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At this precise moment in time, it’s the question of the hour as flurries of answers circulate the emoji domain circuit.

Before diving into answers, let’s settle on agreeing that .ws (and other extensions) IS NOT and will never be .com. There I said it, happy?

No matter how many single, double, triple, or any other concatenated combo to be imagined, emoji domains are not going to top 20+ years of .com history overnight, if ever.

It’s the truth. It really is the truth, literally and figuratively speaking.

I know I’m not making many friends with such a blunt intro, but we ALL must truly be objective as we consider how valuable emoji domains are in comparison to the domain industry in it’s entirety.

We can’t simply go about making up or pulling down numbers out of thin air because we’ve fallen in lust love with the hottest thing to hit domains in a while.

Though Penn & Teller have joined the emoji domain club using ♣️♣️♣️.ws, this doesn’t mean emoji domain name pricing and value should be treated as the good ole’ pull a rabbit out of a hat trick.

Or can we? From the looks of things, it appears we have done that and more. I’ve perused I❤️.ws’s Emoji Domain Marketplace, and prices are ALL OVER THE PLACE.

From $20 to $50K (YES, $50K) asking prices for one emoji domain, it’s apparent some of us have fallen hook, line, and sinker in belief that a .ws emoji domain has topped a long-standing .com domain.

Seriously, think about this for a moment…

☁.com was purchased for ~$13K and ☮.com for ~$4K. I’m quite certain there are other emoji domain sales to be reported, but we know these two for sure today.

But my question is this: How in the world does one arrive at non .com/.net emoji domains beyond $5K asking price today?

After all, .net domains are a percentage of .com values, so shouldn’t the same logic apply to .ws emoji domains?

Please DO NOT misunderstand me. I’m not saying that .ws emoji domains have no value, yet I’m simply suggesting each emoji domain owner should NOT overplay their hand with 1990’s .com prices for their newly found non .com/net emoji domain investments.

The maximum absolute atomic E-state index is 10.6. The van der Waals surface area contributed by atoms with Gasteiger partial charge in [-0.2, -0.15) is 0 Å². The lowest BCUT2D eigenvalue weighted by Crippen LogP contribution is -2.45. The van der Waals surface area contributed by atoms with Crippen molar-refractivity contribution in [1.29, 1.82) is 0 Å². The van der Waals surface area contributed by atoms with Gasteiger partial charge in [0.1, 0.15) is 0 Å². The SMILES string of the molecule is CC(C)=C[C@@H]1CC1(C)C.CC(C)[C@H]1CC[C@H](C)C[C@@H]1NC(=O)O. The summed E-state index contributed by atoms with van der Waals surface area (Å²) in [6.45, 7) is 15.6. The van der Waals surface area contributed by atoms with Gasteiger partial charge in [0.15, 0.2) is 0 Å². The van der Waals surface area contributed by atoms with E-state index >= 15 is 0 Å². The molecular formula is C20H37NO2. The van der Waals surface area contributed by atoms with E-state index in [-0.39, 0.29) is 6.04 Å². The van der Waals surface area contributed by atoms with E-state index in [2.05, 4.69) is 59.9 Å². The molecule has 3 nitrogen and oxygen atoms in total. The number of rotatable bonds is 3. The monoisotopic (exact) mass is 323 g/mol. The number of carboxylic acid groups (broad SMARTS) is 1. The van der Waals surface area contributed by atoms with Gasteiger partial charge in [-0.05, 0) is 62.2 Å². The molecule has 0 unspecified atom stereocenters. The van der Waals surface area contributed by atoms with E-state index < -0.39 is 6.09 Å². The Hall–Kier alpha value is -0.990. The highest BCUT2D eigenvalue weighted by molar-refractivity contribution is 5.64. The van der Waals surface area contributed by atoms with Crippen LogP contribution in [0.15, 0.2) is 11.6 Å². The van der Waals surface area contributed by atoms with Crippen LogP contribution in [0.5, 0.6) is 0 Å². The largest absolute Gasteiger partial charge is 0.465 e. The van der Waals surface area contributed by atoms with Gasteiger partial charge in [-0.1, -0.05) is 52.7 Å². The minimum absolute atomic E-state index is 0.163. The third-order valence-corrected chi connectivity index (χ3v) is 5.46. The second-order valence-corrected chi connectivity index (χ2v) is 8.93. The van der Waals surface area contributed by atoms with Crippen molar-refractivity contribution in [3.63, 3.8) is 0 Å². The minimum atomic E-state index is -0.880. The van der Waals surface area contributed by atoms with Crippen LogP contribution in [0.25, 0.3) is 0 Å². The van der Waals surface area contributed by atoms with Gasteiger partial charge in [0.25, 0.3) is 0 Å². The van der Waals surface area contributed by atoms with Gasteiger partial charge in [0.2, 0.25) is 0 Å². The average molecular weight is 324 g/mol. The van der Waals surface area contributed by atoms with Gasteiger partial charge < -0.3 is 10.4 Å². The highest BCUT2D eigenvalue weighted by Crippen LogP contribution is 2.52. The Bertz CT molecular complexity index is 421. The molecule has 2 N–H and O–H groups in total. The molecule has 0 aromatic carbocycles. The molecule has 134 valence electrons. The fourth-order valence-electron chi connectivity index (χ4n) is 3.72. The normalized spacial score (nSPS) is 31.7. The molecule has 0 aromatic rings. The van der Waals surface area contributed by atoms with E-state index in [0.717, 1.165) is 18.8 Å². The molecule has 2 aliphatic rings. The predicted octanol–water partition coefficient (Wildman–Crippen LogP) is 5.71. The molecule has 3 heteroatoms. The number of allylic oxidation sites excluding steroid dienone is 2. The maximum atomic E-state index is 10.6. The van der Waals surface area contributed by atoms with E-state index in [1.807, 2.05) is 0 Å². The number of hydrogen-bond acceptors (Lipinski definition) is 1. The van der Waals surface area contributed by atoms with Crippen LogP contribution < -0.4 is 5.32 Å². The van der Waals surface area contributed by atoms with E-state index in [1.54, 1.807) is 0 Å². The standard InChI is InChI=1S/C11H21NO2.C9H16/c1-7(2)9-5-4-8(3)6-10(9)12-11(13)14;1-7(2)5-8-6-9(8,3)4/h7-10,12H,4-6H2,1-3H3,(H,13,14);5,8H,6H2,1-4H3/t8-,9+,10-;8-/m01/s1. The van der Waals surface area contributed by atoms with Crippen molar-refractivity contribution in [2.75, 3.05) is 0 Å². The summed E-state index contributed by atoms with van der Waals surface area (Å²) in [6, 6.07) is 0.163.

Truth be told, some of us purchased emoji domains 5 minutes ago, and now those same emoji domains are all of a sudden outranking DNJournal’s YTD sales. How?

Seriously, how much emoji domain organic traffic was generated in 5 minutes to warrant a 6- or 7- figure price tag?

In my opinion, we’re still quite early in the emoji domain game before any one person or entity can declare sizable victory of any sort for the industry and niche as a whole.

It’s going to take a bit of time and some transparent experimentation to truly set a baseline for how to soundly valuable emoji domains.

It is more than simply gobbling up all-you-can-buy emoji domains in hopes of striking it rich with emoji drunk pricing.

There must be a SOUND strategy to REALIZE PROFITABLE VALUE for each and every emoji domain that is to be sold to END USERS (not domain investors swapping emoji domains).

I said it a few weeks ago, and I’ll continue to say it pertaining to emoji domain value:

Not all emoji domains attain value worth buying or investing in, nor do all emoji domains lend themselves to representing personal and corporate brands well.

Again, it’s early in the game of emoji domain names, and this alone requires disruptive innovation to drive greater than status quo value of current day domain names.

Personally, I believe emoji domains will soon simplify an aspect of the complexities of current day marketing and advertising tactics.

But for this to happen, emoji domain owners MUST invest their blood, sweat, and tears into building objective, no-nonsense case studies for all to see, experience, prod, and decide on.

A good place to start for case studies is using emoji domains as url shorteners via PPC and billboard ads. Yes, I know Coke executed a billboard campaign 2 years ago, but that seems like a lifetime ago in my opinion.

As an emoji domain owner, if we’re not willing to make the needed investment to soundly test and transparently report what we each willingly forked over pennies on the dollar to stake an ownership claim, then don’t be surprised when brands simply shoo us away like flies on a hot summer day.

The MATH must make DOLLARS and SENSE before a company is willing to push A CHIP to the table to invest in a small, yet pivotal element of a comprehensive marketing strategy and campaign.

If not, then we will have not added a drop of value to our own investment not performing sound math to arrive at a reasonable emoji domain value, rather asking price.

In fact, we’ll likely damage the perceived value of not only our emoji domain investment, but overall emoji domain market values as well.

And what a waste of value and opportunity that will have been to arrive at such a destination, right?

Meet Alvin Brown

Alvin Brown He's an experienced and passionate serial entrepreneur and founder of Kickstart Commerce. Alvin possesses a great love for startups dominating their market using profitable internet marketing and domain name strategies for greater commerce.

One Response to How valuable are emoji domains?

  • Those 50k names are ours at EmojiName. Because it’s so early in the game I think there’s reasonable argument to test pricing even at these higher levels. We are by no means dedicated to this pricing but with such a new product we’d be foolish to guess % of what a .com fetches. The nature of domaining means that prices vary wildly dependent on the seller and buyers personal and/or business situations. We are in no hurry to sell and are happy therefore to test higher pricing on the valuable one character emoji with obvious commercial application.

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